13. The method of claim 11, wherein the end of the arm moves in a continuous motion from the first predefined position to the third predefined position after being released.
14. The method of claim 11, wherein the sample collection area comprises a biosensor.
15. The method of claim 14, wherein the biosensor is an electrochemical biosensor.
16. The method of claim 14, wherein the biosensor is an optical biosensor.
17. The method of claim 11, wherein the sample collection area includes a capillary channel for collecting the sample and moving the sample to a reaction area within the collection area, the reaction area having a reagent for producing a reaction with an analyte in the sample indicative of the concentration of the analyte in the sample.
18. The method of claim 11, wherein the lance comprises a generally flat blade end.
19. The method of claim 18, wherein the lance lies along the arm and the generally flat blade end extends beyond the end of the arm.
20. The method of claim 11, wherein the arm comprises a nest at the end of the arm in fixed relation to the lance and a disposable sensor comprising the sample collection area is positioned in the nest.
21. The method of claim 11, wherein the sample collection area includes glucose oxidase.
22. The apparatus of claim 1, wherein the sample collection area includes glucose oxidase.
Description
CROSS-REFERENCE TO RELATED APPLICATION

This application claims the benefit of U.S. Provisional Application 60/490,019, filed on Jul. 28, 2003.

FIELD OF THE INVENTION

The present invention relates generally to body fluid monitoring devices, and more particularly to a lancing mechanism and body fluid collection system.

BACKGROUND OF THE INVENTION

It is often necessary to obtain a sample of a body fluid and perform an analysis of an analyte in that body fluid. Preferably, the obtaining of body fluid is as painless as possible, and the collection of the sample is as simple as possible. One example of a need to obtain a sample of a body fluid is in connection with a blood glucose monitoring system where a user must frequently use the system to monitor the user's blood glucose level.

Those who have irregular blood glucose concentration levels are medically required to regularly self-monitor their blood glucose concentration level. An irregular blood glucose level can be brought on by a variety of reasons including illness such as diabetes. The purpose of monitoring the blood glucose concentration level is to determine the blood glucose concentration level and then to take corrective action, based upon whether the level is too high or too low, to bring the level back within a normal range. The failure to take corrective action can have serious implications. When blood glucose levels drop too low—a condition known as hypoglycemia—a person can become nervous, shaky, and confused. That person's judgment may become impaired and that person may eventually pass out. A person can also become very ill if his blood glucose level becomes too high—a condition known as hyperglycemia. Both conditions, hypoglycemia and hyperglycemia, are both potentially life-threatening emergencies.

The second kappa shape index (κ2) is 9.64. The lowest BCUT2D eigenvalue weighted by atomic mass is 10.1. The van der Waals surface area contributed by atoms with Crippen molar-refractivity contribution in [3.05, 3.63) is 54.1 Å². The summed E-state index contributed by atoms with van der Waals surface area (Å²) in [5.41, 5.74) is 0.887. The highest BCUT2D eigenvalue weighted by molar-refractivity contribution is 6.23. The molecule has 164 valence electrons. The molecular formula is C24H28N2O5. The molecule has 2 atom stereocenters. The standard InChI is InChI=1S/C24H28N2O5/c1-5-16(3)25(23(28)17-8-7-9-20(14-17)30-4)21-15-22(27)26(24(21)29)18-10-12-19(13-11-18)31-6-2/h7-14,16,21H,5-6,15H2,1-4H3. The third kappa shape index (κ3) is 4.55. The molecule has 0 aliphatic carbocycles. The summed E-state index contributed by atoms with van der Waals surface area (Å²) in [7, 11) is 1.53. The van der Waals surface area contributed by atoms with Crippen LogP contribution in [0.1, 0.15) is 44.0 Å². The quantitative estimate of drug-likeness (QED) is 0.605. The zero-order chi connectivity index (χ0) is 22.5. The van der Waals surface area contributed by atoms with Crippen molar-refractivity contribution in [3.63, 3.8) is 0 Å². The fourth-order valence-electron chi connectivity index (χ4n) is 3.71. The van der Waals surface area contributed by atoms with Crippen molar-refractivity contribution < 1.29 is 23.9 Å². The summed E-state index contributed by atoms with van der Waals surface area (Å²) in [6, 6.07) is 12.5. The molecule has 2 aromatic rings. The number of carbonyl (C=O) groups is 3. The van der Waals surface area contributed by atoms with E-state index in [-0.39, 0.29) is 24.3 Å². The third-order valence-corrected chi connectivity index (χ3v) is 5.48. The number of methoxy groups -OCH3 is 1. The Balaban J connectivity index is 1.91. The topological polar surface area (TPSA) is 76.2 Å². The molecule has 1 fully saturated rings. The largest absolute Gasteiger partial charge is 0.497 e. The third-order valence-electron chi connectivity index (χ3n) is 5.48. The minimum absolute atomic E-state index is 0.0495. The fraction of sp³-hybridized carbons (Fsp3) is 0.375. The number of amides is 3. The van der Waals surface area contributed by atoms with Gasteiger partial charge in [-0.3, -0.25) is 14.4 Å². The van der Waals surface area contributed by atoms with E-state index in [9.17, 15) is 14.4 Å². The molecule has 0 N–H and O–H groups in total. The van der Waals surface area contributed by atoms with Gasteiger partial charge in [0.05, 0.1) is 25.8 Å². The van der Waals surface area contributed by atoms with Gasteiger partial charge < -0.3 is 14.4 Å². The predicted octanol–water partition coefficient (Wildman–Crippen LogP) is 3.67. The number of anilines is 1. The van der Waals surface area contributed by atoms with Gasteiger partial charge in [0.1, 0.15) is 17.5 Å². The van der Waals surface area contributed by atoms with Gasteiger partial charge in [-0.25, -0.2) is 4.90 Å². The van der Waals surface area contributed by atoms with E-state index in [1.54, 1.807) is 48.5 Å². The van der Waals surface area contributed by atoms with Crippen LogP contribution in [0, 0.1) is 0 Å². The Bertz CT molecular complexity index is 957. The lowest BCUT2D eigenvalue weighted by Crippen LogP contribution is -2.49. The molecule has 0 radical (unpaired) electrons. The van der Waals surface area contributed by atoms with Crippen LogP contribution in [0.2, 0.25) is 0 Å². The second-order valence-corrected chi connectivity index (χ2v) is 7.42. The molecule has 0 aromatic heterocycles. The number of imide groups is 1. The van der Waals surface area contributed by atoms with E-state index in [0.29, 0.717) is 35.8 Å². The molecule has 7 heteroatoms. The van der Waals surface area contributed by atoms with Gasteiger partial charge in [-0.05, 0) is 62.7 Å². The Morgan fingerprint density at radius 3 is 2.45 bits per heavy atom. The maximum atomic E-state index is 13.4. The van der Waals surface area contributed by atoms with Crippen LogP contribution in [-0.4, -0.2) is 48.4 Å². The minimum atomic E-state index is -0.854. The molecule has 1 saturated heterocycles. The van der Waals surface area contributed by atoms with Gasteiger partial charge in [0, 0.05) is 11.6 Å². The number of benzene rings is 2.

One method of monitoring a person's blood glucose level is with a portable, hand-held blood glucose testing device. The portable nature of these devices enables the users to conveniently test their blood glucose levels wherever they may be. To check the blood glucose level, a drop of blood is obtained from the fingertip using a separate lancing device. The lancing device contains a needle lance to puncture the skin. Once the requisite amount of blood is produced on the fingertip, the blood is harvested using the blood glucose testing device. The blood is drawn inside the testing device, which then determines the concentration of glucose in the blood. The results of the test are communicated to the user via a display on the testing device.

One problem related with the prior art devices containing a separate lance and sample collection mechanism is that the user must carry both devices with him. The need to carry multiple devices opens the possibility of forgetting or losing one of the devices. If the user forgets to bring both the lance and the testing device with him, he will not be able to test his blood; adverse consequences may result.

Another problem with a monitoring system comprising a lancing device to lance the skin and a separate collection unit to collect the blood is that there is a greater chance of contaminating the sample. The user must be careful that he does not contaminate the blood drop that forms on the lance site or contaminate the collection device used. If any contamination occurs, the test result may not accurately reflect the level of the glucose present in the tested blood.

A third problem with having a device for lancing and a separate device for collection is the size of the sample needed. Users prefer to make smaller cuts, also referred to as lance sites, on their skin to produce a blood sample. A smaller lance site is usually less painful to make than a larger lance site, and should heal more quickly than a larger lance site. Generally, a smaller lance site will produce a smaller blood sample. The smaller the sample, the more important proper collection of the sample becomes. And a smaller sample requires greater precision in placing the collection device relative to the lance site. If the collection device is not properly positioned relative to the lance site on the user's skin, the requisite amount of sample may not be collected. If the requisite amount of sample is not collected an underfill condition occurs. The results of analyzing an underfill will not accurately reflect the amount of glucose present in the sample, or in the user.